Where Did That Road Name Come From? C – E

Continuing with some common and obscure names given the local roads and streets over the past century and a half:

Cable Road, in Camino, has its northern termination where T. H. McEwan built the famous cable tramway across the canyon of the South Fork of the American River. Over this tramway was transported the lumber from a mill at Pino Grande to Camino.

Caldor Road, east of Somerset, is named for a mill town built by the California Door Company. From there the Diamond & Caldor Railway carried rough lumber to the planing mills in Diamond Springs.

Carson Road, Carson Creek and Carson Canyon are likely named for the famous early explorer, Kit Carson, a scout for another famous explorer, John C. Fremont. His brother, Bob Carson, was a resident of this county and once owned a major portion of Buck’s Bar Road.

Placerville’s Center Street, or Centre Street, was so called because it divided a portion of the city. At one time, it was called Maiden Lane, because of type of businesses located there. It is now Stagecoach Alley, in honor of Davey “Doc” Weiser, who on holidays gives free rides to the public in his stagecoach.

The many Cemetery and Church streets throughout the county were named for the churches and cemeteries to which they led.
Most early towns had a Main Street, a North Street and South Street (or East and West streets), a School Street, a Church Street and a Cemetery Street.

Church Mine Road, south of the town of El Dorado, is named because it led not to a church but to a very rich mine by that name.
The Church Mine, and nearby Union Mine would later be consolidated into the Springfield mine, where there would be installed a forty stamp, water powered mill that was reported to have been not only heard but felt a great distance away.

Coloma Road is one of the typical early roads that indicated it was a main road leading to another community.
Usually roads such as this would be hyphenated to something like Placerville-Coloma Road. From the other end at Coloma, it would be known as Coloma-Placerville Road. Examples of this naming system can be found throughout California and the rest of the country.

D’Agostini Drive, near Mt. Aukum, is named for the D’Agostini family that settled there in the 1800s. For a while part of the family raised turkeys, across Mt. Aukum Road from D’Agostini’s Lake. Just as a note, there is another D’Agostini family that settled in the Shenandoah Valley portion of Amador County and owned D’Agostini Winery.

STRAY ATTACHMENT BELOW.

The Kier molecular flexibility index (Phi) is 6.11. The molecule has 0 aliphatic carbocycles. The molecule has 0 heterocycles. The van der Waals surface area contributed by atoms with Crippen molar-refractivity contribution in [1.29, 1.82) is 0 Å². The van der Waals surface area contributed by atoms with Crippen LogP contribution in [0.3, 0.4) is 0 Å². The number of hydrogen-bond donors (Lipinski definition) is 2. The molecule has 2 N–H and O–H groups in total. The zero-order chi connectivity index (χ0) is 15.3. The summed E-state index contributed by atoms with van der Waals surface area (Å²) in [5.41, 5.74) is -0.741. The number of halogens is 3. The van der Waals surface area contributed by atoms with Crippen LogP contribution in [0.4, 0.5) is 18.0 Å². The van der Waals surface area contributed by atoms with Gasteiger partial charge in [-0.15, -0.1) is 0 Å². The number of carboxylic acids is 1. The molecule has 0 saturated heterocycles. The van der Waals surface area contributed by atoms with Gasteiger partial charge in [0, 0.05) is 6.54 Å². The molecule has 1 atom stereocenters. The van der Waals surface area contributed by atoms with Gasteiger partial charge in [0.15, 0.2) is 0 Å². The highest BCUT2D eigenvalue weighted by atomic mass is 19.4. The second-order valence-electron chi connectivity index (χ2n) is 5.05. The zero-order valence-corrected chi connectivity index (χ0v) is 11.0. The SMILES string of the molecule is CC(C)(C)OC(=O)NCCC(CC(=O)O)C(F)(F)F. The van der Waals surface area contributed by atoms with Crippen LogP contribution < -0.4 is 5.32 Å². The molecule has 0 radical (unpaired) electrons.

Darn Steep Road, another interestingly named road in our county, is exactly that.

Davidson Road, may be named after Thomas Davidson, an early settler who once owned a dwelling in Diamond Springs that was destroyed in the fire of 1856. He unsuccessfully ran for District Attorney in 1876.

Digger Pine Road, which exists in both Deer Park and Rescue, was named after the very common, grey-green pine tree that grows in the dryer parts of El Dorado County, usually below 3000 feet. The nuts from this pine were part of the diet of the Native Americans, who were called “diggers” by the first white settlers, after their habit of digging for roots and bulbs. The tree is now called a Grey or Bull Pine, since the word Digger has become politically incorrect.

Dogwood Lane, which exists in at least four parts of our county is named for the Dogwood tree that majestically blooms in the early spring. Winter “officially” ends in El Dorado County when it snows on the open dogwood blossoms – just ask any old-timer.

Durock Road, in the Shingle Springs and Cameron Park area was once a part of the Carson – Immigrant Road and later Highway 50. It is probably a phonetic spelling for DuRoc, the name of a family that owned an early inn along this road. There is a plaque on the road at the site of the inn. There is also a metro station in Paris named DuRoc.

Easterly Road, in Diamond Springs, is named for Lon Easterly, a developer in this area (There is also a Lon Court nearby).

Eight Mile Road, near Camino is named for the Eight Mile House, an early stop for immigrants, freight wagons and travelers along what is now Highway 50.

Empire Creek Trail and Circle, along with the Empire Mine, Mill, Ravine and Theater, are named for Empire County, an early nickname for El Dorado County. If fact, one of the early newspapers in Coloma was the Empire County Argus.

Eureka, as in Eureka Street, is from the Latin word meaning “I have found it.” It is the motto of the State of California.

Excelsior Road and Court, near Big Cut Road, south of Placerville, are named for the Excelsior Mine which was formerly known as Coon Hollow, one of the most prosperous mining camps in California.

Sources for this story include: “Atlas of California,” by Donley, Allan, Caro and Patton (1979); “California Gold Camps,” by Erwin Gudde (1975); “California Place Names,” by Erwin Gudde, 3rd Edition (1974); “Mother Lode of Learning – One Room Schools of El Dorado County,” by the Retired Teachers Association of El Dorado County (1990); “I Remember…, Stories and pictures of El Dorado County pioneer families,” researched and written by Betty Yohalem (1977); “History of El Dorado County,” by Paolo Sioli (1883), reprinted and indexed by the El Dorado Friends of the Library (1998) and numerous early California newspapers.

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